We know laughter feels good, but did you know humour does much more than entertain us?
Research shows laughter has many long- and short-term benefits to our mental, physical and social well-being, says Scott Aylwin, Senior Director of Addiction and Mental Health with Covenant Health.
It’s healthy to laugh
It all starts with biology and physiology. Laughter activates some of the reward systems in our brains and releases feel-good chemicals such as serotonin and dopamine, all while suppressing stress-related chemicals, such as cortisol and adrenaline.
So in the moment, humour makes us feel lighter and a little less stressed, but its long-term benefits can be significant. By suppressing stress hormones, laughter can prevent and mitigate some of the conditions associated with chronic stress, such as pain, diabetes, heart disease and suppressed immune response, Scott says.
“All of these are associated with high levels of stress hormones, so if you can mitigate those, you get the short-term benefit of feeling good, but in the long term the impact is higher,” says Scott.
Laughing can mitigate anxiety and depression
Along with staving off some of the physical impacts of stress, humour also helps us maintain a more positive outlook and improve our resilience when faced with challenges, including depression.
“If you’re in a cognitive loop of negative thinking and depressive thoughts, you can start to turn the loop the other way by injecting humour and levity,” Scott says. “That way it becomes a more natural response and you’re more likely to have more positive feelings and behaviours.”
Humour can also help manage a high state of anxiety, which Scott says cannot coexist alongside genuine laughter.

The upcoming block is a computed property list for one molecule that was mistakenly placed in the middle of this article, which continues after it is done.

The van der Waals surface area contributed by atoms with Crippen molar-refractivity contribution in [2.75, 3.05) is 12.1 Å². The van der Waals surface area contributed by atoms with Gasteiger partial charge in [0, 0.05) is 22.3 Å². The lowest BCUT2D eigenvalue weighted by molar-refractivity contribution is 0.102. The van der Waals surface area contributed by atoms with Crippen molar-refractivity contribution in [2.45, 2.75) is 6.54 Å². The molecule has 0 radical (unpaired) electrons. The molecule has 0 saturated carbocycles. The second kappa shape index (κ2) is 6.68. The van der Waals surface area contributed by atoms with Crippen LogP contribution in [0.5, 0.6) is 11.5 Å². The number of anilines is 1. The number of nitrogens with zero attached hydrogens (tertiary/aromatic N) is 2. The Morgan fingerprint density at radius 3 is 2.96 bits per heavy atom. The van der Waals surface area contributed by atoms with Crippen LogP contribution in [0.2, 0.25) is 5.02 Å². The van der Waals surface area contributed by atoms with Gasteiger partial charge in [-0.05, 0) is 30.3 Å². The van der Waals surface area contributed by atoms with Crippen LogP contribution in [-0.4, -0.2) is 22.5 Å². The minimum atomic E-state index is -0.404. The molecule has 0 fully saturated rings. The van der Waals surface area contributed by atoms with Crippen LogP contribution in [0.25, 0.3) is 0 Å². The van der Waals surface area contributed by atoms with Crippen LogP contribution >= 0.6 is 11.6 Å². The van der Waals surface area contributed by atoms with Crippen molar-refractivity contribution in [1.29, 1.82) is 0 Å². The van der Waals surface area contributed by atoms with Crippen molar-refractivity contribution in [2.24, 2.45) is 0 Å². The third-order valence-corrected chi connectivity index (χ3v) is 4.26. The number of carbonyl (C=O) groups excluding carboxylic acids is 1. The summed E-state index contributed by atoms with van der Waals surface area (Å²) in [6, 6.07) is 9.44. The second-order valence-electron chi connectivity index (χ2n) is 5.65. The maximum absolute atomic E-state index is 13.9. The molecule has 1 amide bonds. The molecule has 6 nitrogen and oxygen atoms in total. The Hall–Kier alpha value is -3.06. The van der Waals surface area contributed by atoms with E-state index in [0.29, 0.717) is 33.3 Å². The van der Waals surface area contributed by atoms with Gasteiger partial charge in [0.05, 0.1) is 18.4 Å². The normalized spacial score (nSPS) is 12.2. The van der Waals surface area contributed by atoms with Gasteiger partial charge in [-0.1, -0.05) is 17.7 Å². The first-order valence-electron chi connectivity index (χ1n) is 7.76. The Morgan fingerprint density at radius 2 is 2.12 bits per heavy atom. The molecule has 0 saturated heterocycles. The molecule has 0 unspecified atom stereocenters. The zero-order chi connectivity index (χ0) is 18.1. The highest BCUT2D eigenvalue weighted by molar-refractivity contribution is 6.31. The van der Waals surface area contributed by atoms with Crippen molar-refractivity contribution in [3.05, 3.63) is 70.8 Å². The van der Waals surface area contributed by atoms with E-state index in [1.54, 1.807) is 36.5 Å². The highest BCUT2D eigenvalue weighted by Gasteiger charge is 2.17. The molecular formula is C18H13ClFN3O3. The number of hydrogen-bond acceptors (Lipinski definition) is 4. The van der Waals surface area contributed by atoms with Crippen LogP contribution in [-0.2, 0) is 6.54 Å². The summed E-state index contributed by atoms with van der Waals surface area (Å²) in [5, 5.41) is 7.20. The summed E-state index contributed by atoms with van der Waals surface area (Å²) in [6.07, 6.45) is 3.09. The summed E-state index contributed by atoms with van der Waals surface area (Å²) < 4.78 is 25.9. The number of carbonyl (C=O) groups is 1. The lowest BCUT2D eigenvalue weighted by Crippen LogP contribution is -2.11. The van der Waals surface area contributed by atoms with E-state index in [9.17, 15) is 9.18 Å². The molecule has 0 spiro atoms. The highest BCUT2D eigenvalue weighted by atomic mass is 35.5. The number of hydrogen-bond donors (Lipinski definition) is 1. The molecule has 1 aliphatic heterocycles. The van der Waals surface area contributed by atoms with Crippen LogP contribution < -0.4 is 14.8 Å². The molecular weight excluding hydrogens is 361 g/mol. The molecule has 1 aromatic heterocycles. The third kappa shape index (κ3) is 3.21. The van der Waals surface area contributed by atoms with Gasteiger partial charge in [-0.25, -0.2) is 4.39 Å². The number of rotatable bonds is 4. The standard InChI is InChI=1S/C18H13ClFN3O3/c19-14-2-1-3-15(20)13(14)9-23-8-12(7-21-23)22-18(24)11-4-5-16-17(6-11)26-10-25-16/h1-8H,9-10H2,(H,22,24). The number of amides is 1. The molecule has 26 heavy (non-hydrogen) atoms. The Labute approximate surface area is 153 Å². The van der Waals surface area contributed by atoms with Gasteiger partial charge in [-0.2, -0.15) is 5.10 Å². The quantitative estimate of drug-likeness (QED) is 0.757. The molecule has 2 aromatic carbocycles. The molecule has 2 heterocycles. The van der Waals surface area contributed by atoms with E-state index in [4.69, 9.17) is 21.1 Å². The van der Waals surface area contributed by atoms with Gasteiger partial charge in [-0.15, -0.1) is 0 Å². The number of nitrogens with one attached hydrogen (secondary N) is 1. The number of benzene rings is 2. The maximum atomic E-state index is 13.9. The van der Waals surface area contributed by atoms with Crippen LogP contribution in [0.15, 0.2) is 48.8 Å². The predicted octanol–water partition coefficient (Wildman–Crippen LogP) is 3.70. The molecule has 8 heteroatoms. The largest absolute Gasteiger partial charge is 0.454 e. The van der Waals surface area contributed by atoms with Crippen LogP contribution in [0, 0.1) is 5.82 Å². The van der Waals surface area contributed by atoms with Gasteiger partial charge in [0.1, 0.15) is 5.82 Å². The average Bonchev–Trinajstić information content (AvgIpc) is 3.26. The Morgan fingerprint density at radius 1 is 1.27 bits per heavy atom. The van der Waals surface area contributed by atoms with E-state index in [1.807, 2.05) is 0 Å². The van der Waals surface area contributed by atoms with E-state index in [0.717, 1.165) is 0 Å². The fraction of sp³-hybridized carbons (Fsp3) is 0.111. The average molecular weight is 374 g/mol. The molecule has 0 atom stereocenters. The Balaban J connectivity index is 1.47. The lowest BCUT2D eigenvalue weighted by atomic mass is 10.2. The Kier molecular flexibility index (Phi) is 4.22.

“When we have a good belly laugh, we feel relaxed and a little less stressed,” Scott explains. “If someone who is anxious can introduce levity into their life, that’s more than just interesting, that’s an intervention.”
People bond when they laugh together
Laughter is a social bonding agent, and this is true around the world.
“It seems we are biologically wired to laugh,” Scott says. “Every culture finds something funny, and one of the theories is that humour helps contribute to social stability and human interaction.” When we laugh together, we share a collective experience that promotes a connection with the people around us.
Sometimes we need to seek out humour
We know humour has many benefits—but how can we laugh when we’re in the throes of depression, grief or anxiety?
“Depression works against feeling positive and humorous, but humour works against depression,” Scott says. “What you have to do when you’re trying to improve your mental health is put a little effort into it.”
Scott says there is no quick fix, but it starts with conscious decisions to find those humorous outlets.
“Reach out to people who are more likely to make you laugh; watch a movie that makes you laugh, not cry. This requires a bit of conscious effort.”
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